The national energy director, Ramón Méndez, told Tierramérica that fully charging a car battery would cost 10 dollars at standard Uruguayan rates.
He also said the country would be able to absorb the additional energy consumption, as by 2015 it would become an exporter of electricity.
Since 2005, “Uruguay has installed as much new electricity generating capacity as it did in the previous 100 years of history of its energy industry,” Méndez said.
Transport consumes one-third of the country’s energy resources. “Over two billion dollars a year are spent on fuel,” he said. For this reason, measures taken “in this sector could mean hundreds of thousands of dollars a year in savings for the country,” Méndez said.
Electric vehicles “are the way ahead for the world in general and Uruguay in particular,” he said.
Transport is currently dependent on fossil fuels, but once electric vehicles are introduced it would be based on sources like wind energy, biomass and photovoltaic energy.
“That means lower costs and greater sovereignty,” stressed the head of the National Energy Directorate.
“Unless we strike oil in our country, instead of depending on what we have to import at high prices with complete uncertainty, we can guarantee our energy supply by installing more wind parks, and at the same time we can satisfy transport needs,” he said.
But further adjustments are also needed.
Uruguay spends 100 million dollars a year on diesel subsidies for public transport, Néstor Campal, the city government’s director of transport, told Tierramérica.
“If these funds were spent instead on, say, improving infrastructure for electric vehicles, which have lower operating costs, we would gain a technology with a great many environmental and other benefits,” he said.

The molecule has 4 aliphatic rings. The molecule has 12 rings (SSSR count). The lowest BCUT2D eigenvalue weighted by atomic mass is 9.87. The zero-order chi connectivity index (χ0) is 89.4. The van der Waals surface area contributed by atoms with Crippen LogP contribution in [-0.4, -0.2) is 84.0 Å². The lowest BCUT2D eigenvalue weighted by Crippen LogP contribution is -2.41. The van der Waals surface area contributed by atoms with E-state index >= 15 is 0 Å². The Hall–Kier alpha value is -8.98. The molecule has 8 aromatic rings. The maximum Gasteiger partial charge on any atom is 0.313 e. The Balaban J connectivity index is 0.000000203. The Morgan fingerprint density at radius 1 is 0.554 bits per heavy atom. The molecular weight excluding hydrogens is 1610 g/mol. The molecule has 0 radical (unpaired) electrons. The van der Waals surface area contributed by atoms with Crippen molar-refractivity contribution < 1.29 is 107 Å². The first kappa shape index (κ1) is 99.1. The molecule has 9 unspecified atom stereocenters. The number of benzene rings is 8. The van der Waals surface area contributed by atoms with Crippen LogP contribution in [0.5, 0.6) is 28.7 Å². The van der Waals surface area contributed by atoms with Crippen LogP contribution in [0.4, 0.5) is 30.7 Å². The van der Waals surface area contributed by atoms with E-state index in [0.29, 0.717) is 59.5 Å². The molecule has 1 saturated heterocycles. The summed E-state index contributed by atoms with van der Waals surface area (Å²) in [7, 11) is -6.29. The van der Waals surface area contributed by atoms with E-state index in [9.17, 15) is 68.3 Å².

In his view, the law should be changed “so that subsidies are applied in a balanced way to both systems.”
Transport Minister Enrique Pintado said “transport subsidies cannot be based on the contradiction that ‘the more you spend the more you are subsidised’; they should instead reward reductions in consumption.”
Bus fares “should come down not because of subsidies, but due to lower real prices. That means much more efficient management of bus companies and lower energy, parts and unit costs,” he said.
“We are laying the foundations for the next departmental (provincial) and national governments to be capable of bringing to fruition what we are launching today,” Pintado concluded at the presentation of the report on the evaluation of the electric vehicles.
Tax costs are another aspect that needs to be reviewed in order to promote electric transport.
Import duties on electric buses are 23 percent, compared to six percent for diesel buses. In addition, diesel buses are exempt from the domestic tax known as IMESI.
In contrast, imported electric taxis pay a preferential IMESI rate of 5.75 percent, compared to 11.5 percent for diesel taxis.
The Finance Ministry will be joining the Electric Mobility Group to contribute to decisions on tax benefits to promote the new technology.